The operating cost of rolling cold-rolled coil from hot-rolled coil is around $30-50 per metric ton depending on how efficient the steel mill is. Internal (or external) logistics cost to shift the coil between the HRC mill and a CRC mill could be as much as $40/mt but a single-site mill won’t have that cost.
Add in capital costs that are amortized over the mill life of up to $15/mt and it is no surprise that the long-term price of CRC has been around $100/mt above the price of HRC.
Right now, spot HRC prices are a minimum of $820/mt while HRC is $620/mt. That is a spread of $200/mt.
That makes CRC one of the most profitable products in the steel industry. Why is that the case?
Spread of CRC over HRC ($ per metric ton)
First of all, we need to look at the way that the U.S. steel industry is structured and realize that CRC is a niche.
Back of the envelope analysis. U.S. HRC output is around 50 million. Around 20 mmt is sold as HRC and 30 mmt is made into CRC. Beyond that, around 12 mmt of that is sold as CRC and 18 mt is coated into HDG or tinplate. Bottom line – domestic supply is around 12 mmt. On top of that in 2014, there were 2 mmt of imports of CRC So total supply was 14 mmt.
Now the biggest market for that CRC is automotive — probably around 35%. That is mainly contract business. The second biggest market is appliance — once again contract business. Throw in some other contract markets and realistically that is 60% of the market. That is all domestic mill business. Of that 14 mmt therefore, the spot market is less than 6 mmt.
Now in 2015, imports of CRC from India and China (and four other countries) were essentially excluded. These totalled just over 1 mmt.
In addition, some non-auto domestic suppliers — notably CSN Steel — lost their HRC supply as they were importing HRC to re-roll and sell domestically.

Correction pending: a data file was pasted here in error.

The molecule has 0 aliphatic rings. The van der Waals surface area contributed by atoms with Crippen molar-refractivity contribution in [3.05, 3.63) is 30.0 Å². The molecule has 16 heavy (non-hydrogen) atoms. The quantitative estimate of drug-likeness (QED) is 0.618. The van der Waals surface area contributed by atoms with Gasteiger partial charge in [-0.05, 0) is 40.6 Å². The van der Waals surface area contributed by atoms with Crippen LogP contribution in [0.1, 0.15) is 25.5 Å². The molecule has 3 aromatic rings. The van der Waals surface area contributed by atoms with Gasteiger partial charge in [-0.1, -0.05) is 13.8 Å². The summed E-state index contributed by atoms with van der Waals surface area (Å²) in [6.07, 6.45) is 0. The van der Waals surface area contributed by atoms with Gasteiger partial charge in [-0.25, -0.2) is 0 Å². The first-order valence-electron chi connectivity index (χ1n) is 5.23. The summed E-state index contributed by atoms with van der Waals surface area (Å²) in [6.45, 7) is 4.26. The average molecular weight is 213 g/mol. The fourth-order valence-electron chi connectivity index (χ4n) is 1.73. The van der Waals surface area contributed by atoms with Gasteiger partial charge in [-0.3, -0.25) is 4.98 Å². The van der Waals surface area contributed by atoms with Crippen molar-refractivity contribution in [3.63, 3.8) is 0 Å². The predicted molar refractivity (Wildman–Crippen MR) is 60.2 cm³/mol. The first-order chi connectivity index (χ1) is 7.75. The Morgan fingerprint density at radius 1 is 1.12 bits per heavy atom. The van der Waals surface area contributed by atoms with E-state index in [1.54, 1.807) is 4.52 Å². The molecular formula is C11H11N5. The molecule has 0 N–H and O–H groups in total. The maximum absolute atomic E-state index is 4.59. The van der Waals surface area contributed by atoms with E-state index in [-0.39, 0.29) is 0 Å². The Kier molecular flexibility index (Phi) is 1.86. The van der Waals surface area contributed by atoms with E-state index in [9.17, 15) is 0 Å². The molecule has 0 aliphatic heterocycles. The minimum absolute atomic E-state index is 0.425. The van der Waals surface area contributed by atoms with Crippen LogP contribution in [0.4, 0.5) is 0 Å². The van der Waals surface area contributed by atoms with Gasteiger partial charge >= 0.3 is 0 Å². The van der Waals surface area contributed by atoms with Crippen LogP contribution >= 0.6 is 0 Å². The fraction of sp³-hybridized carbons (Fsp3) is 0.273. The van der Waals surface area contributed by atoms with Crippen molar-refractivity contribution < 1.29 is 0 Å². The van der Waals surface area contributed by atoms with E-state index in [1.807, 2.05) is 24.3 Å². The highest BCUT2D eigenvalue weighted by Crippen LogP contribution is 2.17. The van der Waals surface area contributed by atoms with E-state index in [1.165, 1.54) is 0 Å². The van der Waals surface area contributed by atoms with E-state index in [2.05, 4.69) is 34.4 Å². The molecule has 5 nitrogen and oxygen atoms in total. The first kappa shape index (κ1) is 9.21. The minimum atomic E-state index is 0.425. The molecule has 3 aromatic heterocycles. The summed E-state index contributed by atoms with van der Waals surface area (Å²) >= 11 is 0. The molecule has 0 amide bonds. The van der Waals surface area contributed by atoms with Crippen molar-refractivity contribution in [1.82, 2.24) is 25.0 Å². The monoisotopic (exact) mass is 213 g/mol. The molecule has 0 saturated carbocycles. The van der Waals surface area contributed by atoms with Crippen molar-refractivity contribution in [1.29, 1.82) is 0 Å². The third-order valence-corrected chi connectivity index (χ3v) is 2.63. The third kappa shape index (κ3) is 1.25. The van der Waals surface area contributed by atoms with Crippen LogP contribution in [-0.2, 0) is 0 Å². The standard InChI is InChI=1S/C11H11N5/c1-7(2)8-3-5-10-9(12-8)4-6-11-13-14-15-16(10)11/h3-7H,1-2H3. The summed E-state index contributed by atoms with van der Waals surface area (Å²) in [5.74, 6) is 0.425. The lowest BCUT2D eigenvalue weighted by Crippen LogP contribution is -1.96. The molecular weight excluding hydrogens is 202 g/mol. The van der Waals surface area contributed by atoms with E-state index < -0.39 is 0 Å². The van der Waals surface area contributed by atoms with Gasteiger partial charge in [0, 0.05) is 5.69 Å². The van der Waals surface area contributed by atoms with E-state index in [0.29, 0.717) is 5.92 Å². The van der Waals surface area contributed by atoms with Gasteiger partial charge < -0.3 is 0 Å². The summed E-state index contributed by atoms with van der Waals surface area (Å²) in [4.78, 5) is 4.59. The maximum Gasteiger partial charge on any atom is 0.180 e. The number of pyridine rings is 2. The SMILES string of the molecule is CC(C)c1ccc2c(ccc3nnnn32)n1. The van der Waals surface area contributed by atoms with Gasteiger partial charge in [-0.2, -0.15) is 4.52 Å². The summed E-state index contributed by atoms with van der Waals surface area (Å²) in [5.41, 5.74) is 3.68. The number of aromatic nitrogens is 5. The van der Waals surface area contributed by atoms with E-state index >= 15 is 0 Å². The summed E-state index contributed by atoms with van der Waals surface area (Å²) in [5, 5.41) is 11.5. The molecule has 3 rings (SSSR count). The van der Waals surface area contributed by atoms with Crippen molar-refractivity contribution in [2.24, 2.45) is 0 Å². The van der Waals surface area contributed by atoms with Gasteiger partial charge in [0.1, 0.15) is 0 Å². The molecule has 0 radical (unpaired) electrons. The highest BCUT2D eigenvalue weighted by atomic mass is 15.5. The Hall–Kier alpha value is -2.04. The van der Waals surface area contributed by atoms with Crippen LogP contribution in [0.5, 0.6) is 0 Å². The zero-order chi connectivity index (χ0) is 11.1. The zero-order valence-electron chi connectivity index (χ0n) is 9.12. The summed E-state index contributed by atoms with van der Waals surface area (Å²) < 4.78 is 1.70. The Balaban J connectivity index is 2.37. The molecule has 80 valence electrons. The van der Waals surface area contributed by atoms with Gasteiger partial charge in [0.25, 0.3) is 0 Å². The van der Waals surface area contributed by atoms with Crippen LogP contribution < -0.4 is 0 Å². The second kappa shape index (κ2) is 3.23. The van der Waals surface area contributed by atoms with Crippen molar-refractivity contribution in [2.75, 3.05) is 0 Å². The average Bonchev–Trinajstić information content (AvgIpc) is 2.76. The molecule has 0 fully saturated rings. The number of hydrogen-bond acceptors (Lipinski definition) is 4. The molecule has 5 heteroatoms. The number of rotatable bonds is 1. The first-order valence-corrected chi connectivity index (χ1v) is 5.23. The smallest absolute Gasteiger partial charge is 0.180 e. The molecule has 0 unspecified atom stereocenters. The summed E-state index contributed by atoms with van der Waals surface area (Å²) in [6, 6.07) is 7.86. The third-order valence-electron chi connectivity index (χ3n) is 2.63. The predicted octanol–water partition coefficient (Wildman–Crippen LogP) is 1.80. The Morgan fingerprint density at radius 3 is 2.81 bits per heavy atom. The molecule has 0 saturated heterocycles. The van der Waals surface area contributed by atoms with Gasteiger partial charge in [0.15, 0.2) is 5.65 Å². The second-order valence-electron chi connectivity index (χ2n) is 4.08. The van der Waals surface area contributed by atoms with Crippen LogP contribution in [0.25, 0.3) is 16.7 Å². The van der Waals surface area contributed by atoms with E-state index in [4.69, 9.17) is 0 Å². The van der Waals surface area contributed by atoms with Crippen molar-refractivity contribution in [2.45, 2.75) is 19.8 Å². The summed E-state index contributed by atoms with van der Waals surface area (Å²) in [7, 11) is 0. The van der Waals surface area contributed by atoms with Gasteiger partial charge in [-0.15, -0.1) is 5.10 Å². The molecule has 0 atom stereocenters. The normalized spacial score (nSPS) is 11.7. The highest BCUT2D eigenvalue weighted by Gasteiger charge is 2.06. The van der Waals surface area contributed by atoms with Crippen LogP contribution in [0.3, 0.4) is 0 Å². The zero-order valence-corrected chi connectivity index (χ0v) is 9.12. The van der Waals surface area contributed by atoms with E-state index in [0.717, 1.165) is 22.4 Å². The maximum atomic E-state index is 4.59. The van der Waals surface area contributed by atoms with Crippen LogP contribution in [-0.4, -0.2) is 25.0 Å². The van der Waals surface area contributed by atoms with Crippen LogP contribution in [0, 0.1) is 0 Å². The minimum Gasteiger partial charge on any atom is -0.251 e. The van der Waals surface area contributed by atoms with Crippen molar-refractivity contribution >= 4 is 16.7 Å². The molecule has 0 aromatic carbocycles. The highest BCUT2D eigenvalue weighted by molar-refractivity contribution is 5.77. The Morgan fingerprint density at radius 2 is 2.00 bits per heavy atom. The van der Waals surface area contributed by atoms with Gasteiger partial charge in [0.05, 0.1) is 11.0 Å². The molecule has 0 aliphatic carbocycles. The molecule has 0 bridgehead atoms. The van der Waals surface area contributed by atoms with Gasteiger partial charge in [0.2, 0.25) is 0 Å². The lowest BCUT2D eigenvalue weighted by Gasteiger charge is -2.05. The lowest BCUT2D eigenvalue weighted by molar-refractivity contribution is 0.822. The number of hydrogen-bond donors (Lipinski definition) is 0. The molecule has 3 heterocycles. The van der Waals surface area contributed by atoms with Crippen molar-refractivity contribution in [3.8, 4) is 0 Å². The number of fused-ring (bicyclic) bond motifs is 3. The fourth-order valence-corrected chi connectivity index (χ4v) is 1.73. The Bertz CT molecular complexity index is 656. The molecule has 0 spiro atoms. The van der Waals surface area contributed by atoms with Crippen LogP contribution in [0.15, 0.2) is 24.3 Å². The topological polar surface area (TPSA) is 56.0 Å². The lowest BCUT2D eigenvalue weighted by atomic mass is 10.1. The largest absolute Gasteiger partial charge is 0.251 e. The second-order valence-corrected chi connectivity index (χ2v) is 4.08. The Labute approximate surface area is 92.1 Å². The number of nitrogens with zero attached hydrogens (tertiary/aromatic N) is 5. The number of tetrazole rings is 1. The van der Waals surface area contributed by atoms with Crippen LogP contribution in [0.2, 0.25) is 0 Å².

Finally, the big contract businesses — auto and appliance — were doing very well and U.S. mills preferred to sell to those customers rather than sell spot. Shipments of CRC to the auto industry are probably up 10-12% over the last two years, for example, based on increased production alone.
So in conclusion, the supply of CRC to the spot merchant market (mainly distributors) has been squeezed. It is an enormous benefit to mills to maintain this squeeze as their contract prices for CRC and HDG are typically based on the spot market (as defined by the CRU index). Thus, they have been quite careful in their supply management.
Can it last?
Well, no. Imports are turning up from alternative suppliers. Vietnam, Turkey, Australia and a host of other suppliers are selling to the U.S. market as they too want to share in this enormously profitable trade. So supply is returning. Efforts to classify this as evasion are unlikely to be successful.
Moreover, domestic supply will increase. Domestic shipments of CRC were up 8.3% in 2016 and not all of that went to contract business. Big River Steel is adding capacity this year. Acero Junction is adding HRC capacity and that could make it easier for CR re-rollers to secure HRC (CSN is less than 100 miles from Acero Junction).
But the mills might be able to hold it for another few months, as the pent-up demand is still there and lead times remain a solid 7-8 weeks for CRC. Our guess is that the spread will come in over the second half of the year as the whole steel complex turns down.
Steel-Insight is a steel industry price-forecasting publishing company, based in Toronto. James May, the firm’s managing director, has been a steel industry analyst for 15 years and advises some of the major global steel trading companies, steel producers and steel consumers on the outlook for steel pricing and industry trends. For more information, visit www.steel-insight.com.